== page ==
Mini Case: Calculate your own NPV

minicase NPV
New answer on Mar 27, 2020
4 Answers
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Anonymous A asked on Mar 26, 2020

Hi everyone,

how would you approach and solve this mini case to calculate your own NPV?

I would try to figure out the average sallary per year and do a perpetuity calculation with a percentage such as 5%. Otherwise this would be very hard to calculate.

Things to think about would be whether to take net or gross income and wether to include pensions after retirements.

Best

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Francesco
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replied on Mar 27, 2020
#1 Expert for Coaching Sessions (3.700+) | 1.300+ Reviews with 100% Recommendation Rate | Ex BCG | 8+ Years of Coaching

Hi there,

I reported my comments below:

  • you can use a DCF model as for several years it approximates well the real flow of money (which would end somewhere between age 80 and 110).
  • the discount rate represents the rate of return (therefore correlated with the expected risk) related to the cash flow of the “project” (in this case, your career). You may use 5% unless you are very optimistic on your future cash flow (in which case the rate should be higher)
  • you should take net income, as that would be the real cash flow generated
  • you can either add the pension or consider net income + social security contribution for the years when you work, for simplicity, assuming your social security contributions would be equal to the future pension

Best,

Francesco

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Clara
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replied on Mar 27, 2020
McKinsey | Awarded professor at Master in Management @ IE | MBA at MIT |+180 students coached | Integrated FIT Guide aut

Hello!

I would indeed go with average salary during your working years.

To make it more accurate, I would divide you work life into clusters of 10 years and calculate an average for that spam -given that your salary in your 20s has (hopefully) nothing to do with your salary in your 50s-.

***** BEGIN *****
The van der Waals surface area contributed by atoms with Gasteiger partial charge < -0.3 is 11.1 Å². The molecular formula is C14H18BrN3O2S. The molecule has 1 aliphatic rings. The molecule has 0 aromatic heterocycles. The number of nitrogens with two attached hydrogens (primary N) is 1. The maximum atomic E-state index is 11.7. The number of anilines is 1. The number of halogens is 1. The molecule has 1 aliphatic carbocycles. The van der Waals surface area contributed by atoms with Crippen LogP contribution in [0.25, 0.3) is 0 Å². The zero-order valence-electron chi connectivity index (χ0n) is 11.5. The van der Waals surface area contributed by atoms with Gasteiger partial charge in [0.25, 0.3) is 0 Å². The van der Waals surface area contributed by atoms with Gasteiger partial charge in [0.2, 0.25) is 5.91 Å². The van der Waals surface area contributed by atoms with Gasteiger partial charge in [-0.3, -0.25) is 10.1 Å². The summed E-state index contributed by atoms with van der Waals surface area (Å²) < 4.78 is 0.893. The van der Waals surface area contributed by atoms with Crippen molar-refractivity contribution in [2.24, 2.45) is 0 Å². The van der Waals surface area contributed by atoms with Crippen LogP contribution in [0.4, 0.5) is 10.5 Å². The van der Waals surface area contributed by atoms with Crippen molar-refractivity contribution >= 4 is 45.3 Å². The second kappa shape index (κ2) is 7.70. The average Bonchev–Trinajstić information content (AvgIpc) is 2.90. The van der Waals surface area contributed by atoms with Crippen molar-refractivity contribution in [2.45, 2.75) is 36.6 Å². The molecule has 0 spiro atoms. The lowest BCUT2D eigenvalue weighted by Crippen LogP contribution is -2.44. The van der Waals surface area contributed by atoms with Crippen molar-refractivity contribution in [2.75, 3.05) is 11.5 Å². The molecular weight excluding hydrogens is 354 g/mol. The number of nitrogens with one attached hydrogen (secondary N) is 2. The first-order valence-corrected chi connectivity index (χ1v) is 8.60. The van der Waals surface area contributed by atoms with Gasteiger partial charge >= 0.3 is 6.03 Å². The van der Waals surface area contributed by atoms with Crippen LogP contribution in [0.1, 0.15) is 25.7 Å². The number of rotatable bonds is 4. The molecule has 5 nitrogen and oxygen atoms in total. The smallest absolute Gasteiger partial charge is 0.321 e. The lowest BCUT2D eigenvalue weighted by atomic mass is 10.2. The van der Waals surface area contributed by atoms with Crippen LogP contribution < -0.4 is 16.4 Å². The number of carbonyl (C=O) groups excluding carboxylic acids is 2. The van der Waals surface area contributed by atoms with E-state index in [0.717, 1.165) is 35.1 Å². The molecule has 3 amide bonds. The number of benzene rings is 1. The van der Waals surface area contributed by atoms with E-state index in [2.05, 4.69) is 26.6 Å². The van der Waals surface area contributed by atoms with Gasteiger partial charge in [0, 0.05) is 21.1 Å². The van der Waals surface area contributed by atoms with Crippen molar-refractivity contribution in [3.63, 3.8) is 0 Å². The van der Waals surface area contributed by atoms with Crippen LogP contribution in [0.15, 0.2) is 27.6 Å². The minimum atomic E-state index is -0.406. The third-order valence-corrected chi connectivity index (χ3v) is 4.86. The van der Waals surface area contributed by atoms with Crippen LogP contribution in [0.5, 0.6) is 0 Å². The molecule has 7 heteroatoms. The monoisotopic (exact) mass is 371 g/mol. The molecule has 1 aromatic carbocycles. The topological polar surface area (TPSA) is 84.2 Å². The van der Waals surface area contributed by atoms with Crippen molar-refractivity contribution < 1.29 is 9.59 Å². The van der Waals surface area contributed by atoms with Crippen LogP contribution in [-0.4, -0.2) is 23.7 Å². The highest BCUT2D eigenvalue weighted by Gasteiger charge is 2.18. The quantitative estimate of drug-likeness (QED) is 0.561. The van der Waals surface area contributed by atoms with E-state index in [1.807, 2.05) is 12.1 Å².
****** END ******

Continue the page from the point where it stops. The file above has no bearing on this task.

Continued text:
After this little improvement, I would go with your method.

Hope it helps!

Cheers,

Clara

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Anonymous C on Mar 27, 2020

sorry, how is that making it more accurate if we are talking about average salary?

Daniel
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replied on Mar 26, 2020
McKinsey / ex-Interviewer at McKinsey / I will coach you to rock those interviews

Hi!

  • Perpetuity calculation with avg salary and 5% sounds reasonable.
  • Take a net income for sure (we are interested in cash, so for individual it would be a net income).
  • Pensions I would not include, because those are your savings, aren't they? So, basically you have them already inside of your avg net income

Best,
Daniel

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Anonymous B replied on Mar 26, 2020

Hi,

the NPF formula requires cash flow, therefore I would deduct all essential costs from your net salary and then you have kind of a cash flow.

I would not use perpetuity, because it is your own NPV and a life is limited. Thus, I would have a look at the life expectancy of people and consider this as the time frame for your calculations.

Just two ideas how to optimize this.

Best

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Francesco gave the best answer

Francesco

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